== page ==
|Name:||James Timothy Grant||Position:||Starting Pitcher|
|Best Season (1961)||15||9||0.625||3.87||35||35||11||3||0||244.2||207||105||32||109||146||1.29||5.4||.220|
Jim "Mudcat" Grant began his impressive 14 year career with the Tribe after being signed by the Indians in 1954. By the end of his career, Grant had amassed 145 wins and one of the more storied careers in baseball history and it all started in Cleveland. Grant started it off with an impressive rookie campaign in 1958, winning 10 games while throwing 204 innings and striking out 111. Impressively, he did this while holding a 3.84 ERA at the age of 22.
This was a big transitional time for the Indians as GM Frank Lane traded most of the team, Hall of Famer Early Wynn, which, in addition to the retirement of fellow Hall of Famer Bob Lemon, left the starting rotation devoid of established talent. To make matters even worse, Herb Score was still recovering after being hit in the eye with a batted ball in 1957 and was only able to pitch in 40 innings. To fill the gaps, Gary Bell, Ray Narleski and Cal McLish were all pulled from the bullpen and Grant himself became the final starter as a rookie.
Grant maintained in the rotation in the following season, despite the addition of Jim Perry and the reintroduction of Score to the rotation. He wasn't quite as effective as his rookie year and was used out of the bullpen 19 times in addition to his 19 starts. His ERA rose to 4.14 that year and 4.41 the next, but he managed to stay in the rotation throughout and it paid off for the Indians in 1961.
That year, Grant was the best pitcher on the staff, outplaying the ace, Perry with a 3.87 ERA (Perry lead the team with 17 losses). This success was short lived, however, as 1962 was more like 1960 than 1961 and his ERA jumped back up to 4.27. He maintained in the rotation, but completed a smaller percentage of games than any previous season and struck out just 90 after 147 the year before. The following season, 1963, was a return to greatness for Grant as he dropped his ERA below 4.00 again starting another 32 games and striking out a career high 157.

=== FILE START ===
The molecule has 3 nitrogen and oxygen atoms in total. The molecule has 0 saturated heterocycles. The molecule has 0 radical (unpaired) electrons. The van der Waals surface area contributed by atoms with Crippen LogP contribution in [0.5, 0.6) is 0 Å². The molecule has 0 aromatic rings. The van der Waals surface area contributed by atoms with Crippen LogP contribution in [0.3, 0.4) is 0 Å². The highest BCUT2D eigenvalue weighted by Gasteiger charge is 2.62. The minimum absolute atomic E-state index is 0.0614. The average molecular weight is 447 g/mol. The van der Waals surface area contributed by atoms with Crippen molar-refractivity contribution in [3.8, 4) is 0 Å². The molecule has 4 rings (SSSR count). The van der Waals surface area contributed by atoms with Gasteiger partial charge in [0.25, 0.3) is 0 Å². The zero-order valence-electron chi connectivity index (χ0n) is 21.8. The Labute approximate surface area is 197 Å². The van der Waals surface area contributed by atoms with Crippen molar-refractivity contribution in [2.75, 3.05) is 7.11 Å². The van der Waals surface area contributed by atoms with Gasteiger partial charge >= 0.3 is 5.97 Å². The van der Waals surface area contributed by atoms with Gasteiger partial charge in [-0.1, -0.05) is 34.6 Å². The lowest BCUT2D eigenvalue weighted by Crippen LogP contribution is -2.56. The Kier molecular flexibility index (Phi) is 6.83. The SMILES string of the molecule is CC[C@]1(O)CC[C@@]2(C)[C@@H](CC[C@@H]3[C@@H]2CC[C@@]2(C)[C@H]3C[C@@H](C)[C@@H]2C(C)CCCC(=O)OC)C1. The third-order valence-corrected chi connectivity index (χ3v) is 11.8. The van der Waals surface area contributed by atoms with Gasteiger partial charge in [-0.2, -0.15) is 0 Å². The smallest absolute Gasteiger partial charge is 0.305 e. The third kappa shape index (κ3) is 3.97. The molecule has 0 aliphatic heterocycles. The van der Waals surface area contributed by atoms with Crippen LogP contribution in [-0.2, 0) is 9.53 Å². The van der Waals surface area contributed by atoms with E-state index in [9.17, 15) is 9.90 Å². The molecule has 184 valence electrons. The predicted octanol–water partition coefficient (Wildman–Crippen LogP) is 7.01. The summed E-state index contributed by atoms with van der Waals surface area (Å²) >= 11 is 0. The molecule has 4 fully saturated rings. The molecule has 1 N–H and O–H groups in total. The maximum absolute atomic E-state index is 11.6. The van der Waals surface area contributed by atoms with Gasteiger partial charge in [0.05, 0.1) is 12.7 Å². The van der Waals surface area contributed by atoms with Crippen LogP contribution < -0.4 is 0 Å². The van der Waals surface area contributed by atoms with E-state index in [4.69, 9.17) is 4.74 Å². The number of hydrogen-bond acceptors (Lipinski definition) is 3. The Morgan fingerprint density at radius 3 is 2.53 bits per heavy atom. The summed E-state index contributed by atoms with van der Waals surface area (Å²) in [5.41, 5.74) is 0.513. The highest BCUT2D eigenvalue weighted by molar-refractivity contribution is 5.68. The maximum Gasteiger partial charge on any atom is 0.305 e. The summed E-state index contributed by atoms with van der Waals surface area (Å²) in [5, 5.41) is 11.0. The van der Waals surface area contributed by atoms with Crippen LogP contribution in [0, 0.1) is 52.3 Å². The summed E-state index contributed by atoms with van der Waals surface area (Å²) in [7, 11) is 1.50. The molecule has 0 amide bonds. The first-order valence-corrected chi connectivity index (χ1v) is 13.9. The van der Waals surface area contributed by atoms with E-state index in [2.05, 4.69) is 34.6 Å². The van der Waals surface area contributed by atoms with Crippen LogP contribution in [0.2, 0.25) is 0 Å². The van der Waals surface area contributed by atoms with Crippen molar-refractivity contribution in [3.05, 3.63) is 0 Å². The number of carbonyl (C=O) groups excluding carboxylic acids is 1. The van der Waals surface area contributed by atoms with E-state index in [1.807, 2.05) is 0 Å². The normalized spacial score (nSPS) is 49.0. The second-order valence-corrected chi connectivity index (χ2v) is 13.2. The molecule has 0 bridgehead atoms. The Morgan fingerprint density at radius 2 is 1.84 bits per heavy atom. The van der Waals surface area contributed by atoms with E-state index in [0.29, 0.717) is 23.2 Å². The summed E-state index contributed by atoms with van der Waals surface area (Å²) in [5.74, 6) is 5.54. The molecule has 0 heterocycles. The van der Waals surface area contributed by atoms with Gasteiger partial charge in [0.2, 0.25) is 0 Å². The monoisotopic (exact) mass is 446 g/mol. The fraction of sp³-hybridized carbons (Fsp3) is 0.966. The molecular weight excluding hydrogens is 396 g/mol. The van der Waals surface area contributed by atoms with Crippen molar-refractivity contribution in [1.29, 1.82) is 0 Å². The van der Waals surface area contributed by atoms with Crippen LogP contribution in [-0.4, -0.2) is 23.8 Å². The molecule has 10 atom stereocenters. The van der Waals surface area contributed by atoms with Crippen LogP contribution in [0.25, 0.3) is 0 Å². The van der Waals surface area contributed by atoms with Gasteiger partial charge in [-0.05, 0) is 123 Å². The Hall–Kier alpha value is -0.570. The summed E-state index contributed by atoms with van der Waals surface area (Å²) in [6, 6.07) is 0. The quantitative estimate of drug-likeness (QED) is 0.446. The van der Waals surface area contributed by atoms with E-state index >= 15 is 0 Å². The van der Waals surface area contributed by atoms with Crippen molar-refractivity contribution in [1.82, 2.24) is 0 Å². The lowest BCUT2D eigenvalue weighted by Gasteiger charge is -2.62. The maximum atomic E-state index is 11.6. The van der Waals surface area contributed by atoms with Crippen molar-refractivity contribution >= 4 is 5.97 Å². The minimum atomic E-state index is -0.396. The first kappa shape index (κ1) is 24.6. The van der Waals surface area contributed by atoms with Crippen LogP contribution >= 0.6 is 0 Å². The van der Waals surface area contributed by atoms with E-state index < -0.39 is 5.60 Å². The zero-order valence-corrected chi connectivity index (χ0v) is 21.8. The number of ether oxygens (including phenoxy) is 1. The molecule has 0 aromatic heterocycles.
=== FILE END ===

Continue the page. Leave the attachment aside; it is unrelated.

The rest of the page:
Deciding to sell high, the Indians traded Grant the following season, completely unaware that they best was yet to come. It is understandable that the Indians thought he would regress as he had in previous seasons, so the deal that sent him to Minnesota for George Banks and Lee Stange probably looked good at the time. It doesn't look good anymore.
Mudcat finished 1964 well, but things really blew up for him in 1965. He lead the AL in wins (21), winning percent (.750) and shut outs (6) in his first full season with the Twins, going to the All-Star game and finishing sixth in the MVP voting. His next two years in Minnesota cemented him reputation as a starter and before he left town, he had amassed 117 of his 145 career wins in 10 seasons with two teams. After this, he spent time with the Dodgers, Expos, Cardinals, Athletics and Pirates, mostly as a long reliever. After a strong season in 1971 (3.17 ERA in 102 IP) with the A's and Pirates, he was released and despite a comeback attempt in 1972 with Oakland, he never played another game in the Major Leagues.
Since retiring, Grant has become a historian of sorts, documenting the careers of what he calls, the "Black Aces," the fifteen African-American pitchers to win 20 games in a single season. He has since written a book on the subject and currently travels the country promoting the subject.